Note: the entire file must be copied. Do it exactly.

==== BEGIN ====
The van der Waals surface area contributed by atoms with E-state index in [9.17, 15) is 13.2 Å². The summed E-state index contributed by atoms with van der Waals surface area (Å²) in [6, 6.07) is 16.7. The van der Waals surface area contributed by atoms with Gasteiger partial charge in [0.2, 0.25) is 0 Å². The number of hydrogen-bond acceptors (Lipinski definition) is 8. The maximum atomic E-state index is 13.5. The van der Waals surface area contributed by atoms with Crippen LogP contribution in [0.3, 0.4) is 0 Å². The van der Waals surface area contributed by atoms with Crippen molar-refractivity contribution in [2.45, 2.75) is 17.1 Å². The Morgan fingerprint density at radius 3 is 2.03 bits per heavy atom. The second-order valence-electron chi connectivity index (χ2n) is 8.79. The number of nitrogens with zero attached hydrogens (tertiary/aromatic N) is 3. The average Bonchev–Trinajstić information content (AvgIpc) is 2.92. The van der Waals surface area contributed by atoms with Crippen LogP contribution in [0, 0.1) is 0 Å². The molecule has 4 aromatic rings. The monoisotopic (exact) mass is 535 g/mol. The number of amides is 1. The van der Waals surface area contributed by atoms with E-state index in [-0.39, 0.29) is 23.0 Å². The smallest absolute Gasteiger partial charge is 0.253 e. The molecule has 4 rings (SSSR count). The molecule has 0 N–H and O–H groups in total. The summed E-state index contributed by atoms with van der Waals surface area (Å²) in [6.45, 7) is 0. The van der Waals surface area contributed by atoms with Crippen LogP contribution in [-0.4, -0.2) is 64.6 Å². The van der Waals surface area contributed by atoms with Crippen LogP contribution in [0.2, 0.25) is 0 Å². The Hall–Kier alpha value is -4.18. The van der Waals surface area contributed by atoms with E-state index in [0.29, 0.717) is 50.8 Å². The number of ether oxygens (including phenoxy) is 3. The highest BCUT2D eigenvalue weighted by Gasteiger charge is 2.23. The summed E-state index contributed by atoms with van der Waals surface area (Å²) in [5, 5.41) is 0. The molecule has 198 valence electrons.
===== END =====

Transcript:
The van der Waals surface area contributed by atoms with E-state index in [9.17, 15) is 13.2 Å². The summed E-state index contributed by atoms with van der Waals surface area (Å²) in [6, 6.07) is 16.7. The van der Waals surface area contributed by atoms with Gasteiger partial charge in [0.2, 0.25) is 0 Å². The number of hydrogen-bond acceptors (Lipinski definition) is 8. The maximum atomic E-state index is 13.5. The van der Waals surface area contributed by atoms with Crippen LogP contribution in [0.3, 0.4) is 0 Å². The van der Waals surface area contributed by atoms with Crippen molar-refractivity contribution in [2.45, 2.75) is 17.1 Å². The Morgan fingerprint density at radius 3 is 2.03 bits per heavy atom. The second-order valence-electron chi connectivity index (χ2n) is 8.79. The number of nitrogens with zero attached hydrogens (tertiary/aromatic N) is 3. The average Bonchev–Trinajstić information content (AvgIpc) is 2.92. The van der Waals surface area contributed by atoms with Crippen LogP contribution in [0, 0.1) is 0 Å². The molecule has 4 aromatic rings. The monoisotopic (exact) mass is 535 g/mol. The number of amides is 1. The van der Waals surface area contributed by atoms with E-state index in [-0.39, 0.29) is 23.0 Å². The smallest absolute Gasteiger partial charge is 0.253 e. The molecule has 4 rings (SSSR count). The molecule has 0 N–H and O–H groups in total. The summed E-state index contributed by atoms with van der Waals surface area (Å²) in [6.45, 7) is 0. The van der Waals surface area contributed by atoms with Crippen LogP contribution in [-0.4, -0.2) is 64.6 Å². The van der Waals surface area contributed by atoms with Crippen LogP contribution in [0.2, 0.25) is 0 Å². The Hall–Kier alpha value is -4.18. The van der Waals surface area contributed by atoms with E-state index in [0.29, 0.717) is 50.8 Å². The number of ether oxygens (including phenoxy) is 3. The highest BCUT2D eigenvalue weighted by Gasteiger charge is 2.23. The summed E-state index contributed by atoms with van der Waals surface area (Å²) in [5, 5.41) is 0. The molecule has 198 valence electrons.